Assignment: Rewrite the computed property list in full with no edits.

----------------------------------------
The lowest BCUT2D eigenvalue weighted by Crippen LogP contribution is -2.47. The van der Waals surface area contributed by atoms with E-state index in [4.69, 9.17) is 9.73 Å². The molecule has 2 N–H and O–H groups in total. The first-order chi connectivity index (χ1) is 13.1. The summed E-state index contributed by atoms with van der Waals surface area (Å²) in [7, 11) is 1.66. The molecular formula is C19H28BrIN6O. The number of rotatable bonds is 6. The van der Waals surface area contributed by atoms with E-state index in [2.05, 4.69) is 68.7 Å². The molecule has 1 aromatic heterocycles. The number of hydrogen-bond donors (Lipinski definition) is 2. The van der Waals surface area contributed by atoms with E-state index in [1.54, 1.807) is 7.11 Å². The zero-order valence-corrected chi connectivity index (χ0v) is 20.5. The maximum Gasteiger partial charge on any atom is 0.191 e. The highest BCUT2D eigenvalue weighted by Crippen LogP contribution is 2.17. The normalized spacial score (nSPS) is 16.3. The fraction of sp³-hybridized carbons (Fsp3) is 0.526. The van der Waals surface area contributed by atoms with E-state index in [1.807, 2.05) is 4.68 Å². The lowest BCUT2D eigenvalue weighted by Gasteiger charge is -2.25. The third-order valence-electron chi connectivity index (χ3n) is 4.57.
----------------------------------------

The lowest BCUT2D eigenvalue weighted by Crippen LogP contribution is -2.47. The van der Waals surface area contributed by atoms with E-state index in [4.69, 9.17) is 9.73 Å². The molecule has 2 N–H and O–H groups in total. The first-order chi connectivity index (χ1) is 13.1. The summed E-state index contributed by atoms with van der Waals surface area (Å²) in [7, 11) is 1.66. The molecular formula is C19H28BrIN6O. The number of rotatable bonds is 6. The van der Waals surface area contributed by atoms with E-state index in [2.05, 4.69) is 68.7 Å². The molecule has 1 aromatic heterocycles. The number of hydrogen-bond donors (Lipinski definition) is 2. The van der Waals surface area contributed by atoms with E-state index in [1.54, 1.807) is 7.11 Å². The zero-order valence-corrected chi connectivity index (χ0v) is 20.5. The maximum Gasteiger partial charge on any atom is 0.191 e. The highest BCUT2D eigenvalue weighted by Crippen LogP contribution is 2.17. The normalized spacial score (nSPS) is 16.3. The fraction of sp³-hybridized carbons (Fsp3) is 0.526. The van der Waals surface area contributed by atoms with E-state index in [1.807, 2.05) is 4.68 Å². The lowest BCUT2D eigenvalue weighted by Gasteiger charge is -2.25. The third-order valence-electron chi connectivity index (χ3n) is 4.57.